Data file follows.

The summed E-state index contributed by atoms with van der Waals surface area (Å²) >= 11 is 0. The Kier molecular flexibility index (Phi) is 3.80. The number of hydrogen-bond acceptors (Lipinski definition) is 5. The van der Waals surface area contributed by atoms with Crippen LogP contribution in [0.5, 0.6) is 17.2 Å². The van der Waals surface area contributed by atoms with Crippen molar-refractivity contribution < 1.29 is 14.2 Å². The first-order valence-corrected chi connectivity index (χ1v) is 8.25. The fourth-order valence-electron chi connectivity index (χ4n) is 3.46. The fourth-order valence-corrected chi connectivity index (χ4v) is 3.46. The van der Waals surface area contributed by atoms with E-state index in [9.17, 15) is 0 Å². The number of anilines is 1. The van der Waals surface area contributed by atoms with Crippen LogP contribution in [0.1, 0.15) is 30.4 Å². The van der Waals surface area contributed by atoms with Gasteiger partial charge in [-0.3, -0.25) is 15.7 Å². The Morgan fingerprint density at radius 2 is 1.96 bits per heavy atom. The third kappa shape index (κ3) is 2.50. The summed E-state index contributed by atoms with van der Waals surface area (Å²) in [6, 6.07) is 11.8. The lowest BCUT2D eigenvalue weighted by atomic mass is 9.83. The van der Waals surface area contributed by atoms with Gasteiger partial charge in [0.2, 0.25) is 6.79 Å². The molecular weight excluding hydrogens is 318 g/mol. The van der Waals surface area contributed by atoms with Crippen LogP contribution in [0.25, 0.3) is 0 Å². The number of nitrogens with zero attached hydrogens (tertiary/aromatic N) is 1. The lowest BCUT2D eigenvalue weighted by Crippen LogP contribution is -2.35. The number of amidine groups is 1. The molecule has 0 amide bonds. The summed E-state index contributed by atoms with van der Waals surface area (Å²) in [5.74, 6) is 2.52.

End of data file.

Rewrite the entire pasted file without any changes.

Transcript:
The summed E-state index contributed by atoms with van der Waals surface area (Å²) >= 11 is 0. The Kier molecular flexibility index (Phi) is 3.80. The number of hydrogen-bond acceptors (Lipinski definition) is 5. The van der Waals surface area contributed by atoms with Crippen LogP contribution in [0.5, 0.6) is 17.2 Å². The van der Waals surface area contributed by atoms with Crippen molar-refractivity contribution < 1.29 is 14.2 Å². The first-order valence-corrected chi connectivity index (χ1v) is 8.25. The fourth-order valence-electron chi connectivity index (χ4n) is 3.46. The fourth-order valence-corrected chi connectivity index (χ4v) is 3.46. The van der Waals surface area contributed by atoms with E-state index in [9.17, 15) is 0 Å². The number of anilines is 1. The van der Waals surface area contributed by atoms with Crippen LogP contribution in [0.1, 0.15) is 30.4 Å². The van der Waals surface area contributed by atoms with Gasteiger partial charge in [-0.3, -0.25) is 15.7 Å². The Morgan fingerprint density at radius 2 is 1.96 bits per heavy atom. The third kappa shape index (κ3) is 2.50. The summed E-state index contributed by atoms with van der Waals surface area (Å²) in [6, 6.07) is 11.8. The lowest BCUT2D eigenvalue weighted by atomic mass is 9.83. The van der Waals surface area contributed by atoms with Gasteiger partial charge in [0.2, 0.25) is 6.79 Å². The molecular weight excluding hydrogens is 318 g/mol. The van der Waals surface area contributed by atoms with Crippen LogP contribution in [0.25, 0.3) is 0 Å². The number of nitrogens with zero attached hydrogens (tertiary/aromatic N) is 1. The lowest BCUT2D eigenvalue weighted by Crippen LogP contribution is -2.35. The number of amidine groups is 1. The molecule has 0 amide bonds. The summed E-state index contributed by atoms with van der Waals surface area (Å²) in [5.74, 6) is 2.52.